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dc.contributor.authorBrooks, Douglas Antwonneen_US
dc.contributor.authorChen, Yu-pingen_US
dc.contributor.authorHoward, Ayanna M.en_US
dc.date.accessioned2013-07-18T20:31:06Z
dc.date.available2013-07-18T20:31:06Z
dc.date.issued2012-06
dc.identifier.citationD. Brooks, Y-P. Chen, A. Howard, “Simulation versus Embodied Agents: Does either induce better human adherence to physical therapy exercise?” IEEE Int. Conf. on Biomedical Robotics and Biomechatronics (BioRob), Rome, Italy, June 2012.en_US
dc.identifier.isbn978-1-4577-1199-2
dc.identifier.issn2155-1774
dc.identifier.urihttp://hdl.handle.net/1853/48464
dc.description©2012 IEEE. Personal use of this material is permitted. Permission from IEEE must be obtained for all other users, including reprinting/ republishing this material for advertising or promotional purposes, creating new collective works for resale or redistribution to servers or lists, or reuse of any copyrighted components of this work in other works.en_US
dc.descriptionPresented at the IEEE International Conference on Biomedical Robotics and Biomechatronics (BioRob), Rome, Italy, June 2012.en_US
dc.descriptionDOI: 10.1109/BioRob.2012.6290714en_US
dc.description.abstractThis research investigates proper movement correlation as well as the overall perception of human subjects’ interaction with a simulated agent and an embodied agent in a physical therapeutic scenario. Using computer vision techniques coupled with the Microsoft Kinect to quantify reaching kinematics, correlation was assessed by aliging movements with a Vicon Motion Capture System as well as determining how well the specific exercises were mimicked. The results indicate that this approach is a viable alternative to Motion Capturing Systems for assessing certain movements during therapy. The results also indicate that there is some dependence on the use of an embodied agent as opposed to a simulated agent when assessing adherence.en_US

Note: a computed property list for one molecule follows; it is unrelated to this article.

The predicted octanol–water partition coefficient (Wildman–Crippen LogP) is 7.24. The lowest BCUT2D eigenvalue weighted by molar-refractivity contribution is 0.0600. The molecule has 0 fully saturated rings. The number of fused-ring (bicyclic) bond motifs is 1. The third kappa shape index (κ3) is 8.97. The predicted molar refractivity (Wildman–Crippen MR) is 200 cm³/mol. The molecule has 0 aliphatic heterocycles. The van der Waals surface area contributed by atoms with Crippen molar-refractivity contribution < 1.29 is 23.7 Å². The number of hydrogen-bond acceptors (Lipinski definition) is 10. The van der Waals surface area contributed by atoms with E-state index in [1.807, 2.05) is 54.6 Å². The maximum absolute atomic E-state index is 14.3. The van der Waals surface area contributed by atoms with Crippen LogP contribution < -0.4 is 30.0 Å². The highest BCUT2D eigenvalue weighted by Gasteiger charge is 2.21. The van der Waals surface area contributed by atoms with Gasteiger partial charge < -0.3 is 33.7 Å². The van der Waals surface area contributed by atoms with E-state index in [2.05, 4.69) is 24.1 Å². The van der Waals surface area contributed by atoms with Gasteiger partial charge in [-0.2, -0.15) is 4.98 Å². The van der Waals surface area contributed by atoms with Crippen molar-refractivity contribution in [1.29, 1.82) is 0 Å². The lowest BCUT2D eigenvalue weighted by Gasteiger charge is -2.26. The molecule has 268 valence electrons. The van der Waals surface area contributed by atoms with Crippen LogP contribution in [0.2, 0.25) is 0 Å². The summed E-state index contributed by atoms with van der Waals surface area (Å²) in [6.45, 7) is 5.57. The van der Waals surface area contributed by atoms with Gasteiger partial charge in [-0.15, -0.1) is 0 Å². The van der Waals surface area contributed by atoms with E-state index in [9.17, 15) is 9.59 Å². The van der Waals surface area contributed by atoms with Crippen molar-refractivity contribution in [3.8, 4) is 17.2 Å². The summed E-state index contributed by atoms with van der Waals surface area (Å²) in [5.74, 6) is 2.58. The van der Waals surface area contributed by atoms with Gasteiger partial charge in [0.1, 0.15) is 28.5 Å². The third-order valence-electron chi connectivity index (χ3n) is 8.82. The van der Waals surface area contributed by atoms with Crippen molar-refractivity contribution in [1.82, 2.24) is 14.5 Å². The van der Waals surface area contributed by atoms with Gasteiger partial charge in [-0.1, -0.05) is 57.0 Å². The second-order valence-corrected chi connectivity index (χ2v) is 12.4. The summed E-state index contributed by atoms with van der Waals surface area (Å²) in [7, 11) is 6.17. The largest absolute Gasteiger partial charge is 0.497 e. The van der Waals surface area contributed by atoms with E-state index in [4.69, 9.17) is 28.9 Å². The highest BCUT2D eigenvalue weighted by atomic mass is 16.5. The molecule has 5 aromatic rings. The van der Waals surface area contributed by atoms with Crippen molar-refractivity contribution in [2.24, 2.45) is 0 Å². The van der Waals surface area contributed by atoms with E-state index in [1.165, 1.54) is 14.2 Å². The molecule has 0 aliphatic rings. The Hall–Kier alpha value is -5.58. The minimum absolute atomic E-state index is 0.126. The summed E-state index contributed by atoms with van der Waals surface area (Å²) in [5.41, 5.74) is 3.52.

dc.language.isoen_USen_US
dc.publisherGeorgia Institute of Technologyen_US
dc.subjectComputer visionen_US
dc.subjectHuman adherenceen_US
dc.subjectImage segmentationen_US
dc.subjectKinematicsen_US
dc.subjectMicrosoft Kinecten_US
dc.subjectMotion capturing systemsen_US
dc.subjectPhysical therapy exerciseen_US
dc.titleSimulation versus Embodied Agents: Does either induce better human adherence to physical therapy exercise?en_US
dc.typeProceedingsen_US
dc.typePost-printen_US
dc.contributor.corporatenameGeorgia Institute of Technology. Human-Automation Systems Laben_US
dc.contributor.corporatenameGeorgia Institute of Technology. School of Electrical and Computer Engineeringen_US
dc.contributor.corporatenameGeorgia Institute of Technology. Center for Robotics and Intelligent Machinesen_US
dc.publisher.originalInstitute of Electrical and Electronics Engineersen_US
dc.identifier.doi10.1109/BioRob.2012.6290714


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